This is a nerdy universe, but one that Brady has learned to navigate in her career. She speaks in a sonorous voice — you wonder whether she might have made it big in radio, or at least in corners of that medium in which pensiveness and sensitivity are valued.
The garden distills half a dozen habitats but also consciously interweaves time as well as space, with bursts of interests: the fleeting spring carpets of foamflowers, trilliums and Virginia bluebells; the impending flowering of the carnivorous pitcher plants and the blue star flower; the high-summer displays of gayfeathers and coneflowers; August days perfumed by a frothy grass called prairie dropseed; or the golden and ruddy tapestry of the autumn meadow.
(Ramin Talaie/RAMIN TALAIE FOR THE WASHINGTON POST) - Bronx, New York: Trees in bloom at the Native Plant Garden at The New York Botanical Garden deigned by Sheila Brady.
(Ramin Talaie/RAMIN TALAIE FOR THE WASHINGTON POST) - Bronx, New York: Heartleaf foamflower flowers in bloom in the Native Plant Garden at The New York Botanical Garden deigned by Sheila Brady.
As innovative as the plant schemes are in this garden, it is its architectural framework that gives it a starkly contemporary character. The garden is framed by two ridges where Brady configured the paths to take the visitor past extraordinary rock outcroppings and provide framed views.
The dominant element is a water feature in the valley between the high ground, a series of three stepped basins with dramatically curved edges. The water element is edged by a wooden promenade — don’t call it a boardwalk — made from kiln-dried American black locust. The body of water (“pond” seems so inadequate a word) is cleansed by a wetland, and the water is regulated by an underground cistern. Sophisticated aeration systems allow ice levels in winter to look good without doing damage.
At this point in her career, Brady had little difficulty finding the scale of the water feature; finding the form was far less so, until she saw a winglike sculpture by Martin Puryear on show at the National Gallery of Art. “I went to see the show and bam, I got it,” she said.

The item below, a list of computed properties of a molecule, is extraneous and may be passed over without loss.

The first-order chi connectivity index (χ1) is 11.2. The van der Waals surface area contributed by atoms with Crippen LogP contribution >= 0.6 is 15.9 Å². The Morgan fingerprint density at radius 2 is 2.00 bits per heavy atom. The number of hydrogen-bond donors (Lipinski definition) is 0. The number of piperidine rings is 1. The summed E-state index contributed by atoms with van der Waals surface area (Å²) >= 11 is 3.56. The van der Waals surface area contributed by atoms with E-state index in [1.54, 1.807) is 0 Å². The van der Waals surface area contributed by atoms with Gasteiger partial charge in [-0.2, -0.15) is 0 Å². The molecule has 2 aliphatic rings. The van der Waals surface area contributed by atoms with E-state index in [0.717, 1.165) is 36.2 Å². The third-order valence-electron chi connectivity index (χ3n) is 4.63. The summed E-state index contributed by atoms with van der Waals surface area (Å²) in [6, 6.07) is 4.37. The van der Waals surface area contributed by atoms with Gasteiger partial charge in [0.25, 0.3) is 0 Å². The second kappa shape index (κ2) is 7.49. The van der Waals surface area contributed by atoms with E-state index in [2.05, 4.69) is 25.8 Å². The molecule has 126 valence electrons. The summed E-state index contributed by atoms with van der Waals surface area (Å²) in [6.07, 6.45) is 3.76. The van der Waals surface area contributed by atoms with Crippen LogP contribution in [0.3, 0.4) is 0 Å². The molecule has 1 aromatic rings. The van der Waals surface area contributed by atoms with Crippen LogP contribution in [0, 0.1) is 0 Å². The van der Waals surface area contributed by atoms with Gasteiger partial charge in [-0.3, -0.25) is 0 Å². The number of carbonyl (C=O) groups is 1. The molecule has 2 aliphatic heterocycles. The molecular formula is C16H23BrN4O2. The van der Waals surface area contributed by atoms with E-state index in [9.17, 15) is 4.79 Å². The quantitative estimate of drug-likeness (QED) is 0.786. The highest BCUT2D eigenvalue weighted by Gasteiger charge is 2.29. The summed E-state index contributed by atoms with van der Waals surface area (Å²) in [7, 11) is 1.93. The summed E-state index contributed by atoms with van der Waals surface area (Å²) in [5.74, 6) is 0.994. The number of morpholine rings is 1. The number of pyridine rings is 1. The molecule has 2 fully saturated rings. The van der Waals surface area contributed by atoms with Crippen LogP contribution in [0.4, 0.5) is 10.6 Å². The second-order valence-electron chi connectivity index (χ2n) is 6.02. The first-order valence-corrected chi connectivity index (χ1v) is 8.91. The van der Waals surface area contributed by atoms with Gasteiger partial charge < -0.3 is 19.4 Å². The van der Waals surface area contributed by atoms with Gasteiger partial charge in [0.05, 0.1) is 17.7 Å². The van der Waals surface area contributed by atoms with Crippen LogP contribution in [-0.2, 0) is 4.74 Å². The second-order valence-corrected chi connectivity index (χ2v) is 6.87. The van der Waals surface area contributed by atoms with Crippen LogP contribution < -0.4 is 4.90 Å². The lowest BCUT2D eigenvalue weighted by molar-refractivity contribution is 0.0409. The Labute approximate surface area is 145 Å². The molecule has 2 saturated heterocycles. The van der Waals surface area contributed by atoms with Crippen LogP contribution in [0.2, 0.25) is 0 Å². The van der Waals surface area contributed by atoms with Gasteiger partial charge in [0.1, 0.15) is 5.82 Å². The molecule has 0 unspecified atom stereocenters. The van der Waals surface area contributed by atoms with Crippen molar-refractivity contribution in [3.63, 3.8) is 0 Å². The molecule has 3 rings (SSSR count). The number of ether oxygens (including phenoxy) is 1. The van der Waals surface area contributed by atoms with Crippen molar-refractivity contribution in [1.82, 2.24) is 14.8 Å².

Art as a source of inspiration has been an abiding facet of her work. After she graduated from George Washington University (many of her classes were at the Corcoran), she moved to Boston, where her husband, architect John Lederer, was working. Brady, then a graphic designer, one day saw a set of plans in her husband’s office. Intrigued that lines on a page gave life to a physical world, she decided to follow her husband as an architect. But then she stumbled across the Harvard Graduate School of Design and chose instead to become a landscape architect.
In the 1970s, it was a profession gripped with the ideals of modernism and the issues of postwar suburbanization. At best, plants were thought of more as architectural elements than organisms that could form ecosystems; landscape architects viewed themselves as design professionals, not gardeners.
“The profession was almost ashamed of the word ‘landscape,’ ” said Eric Groft, who now owns OvS with Brady and a third landscape architect, Lisa Delplace. The firm is headquartered in a former bank building next to the Marine Corps Barracks, in Southeast Washington. “There were firms who didn’t let their staff touch a plant, whereas Wolfgang was out there half-naked installing gardens,” he said, referring to Wolfgang Oehme, a German designer and plantsman who settled in Baltimore and later formed the firm with James van Sweden.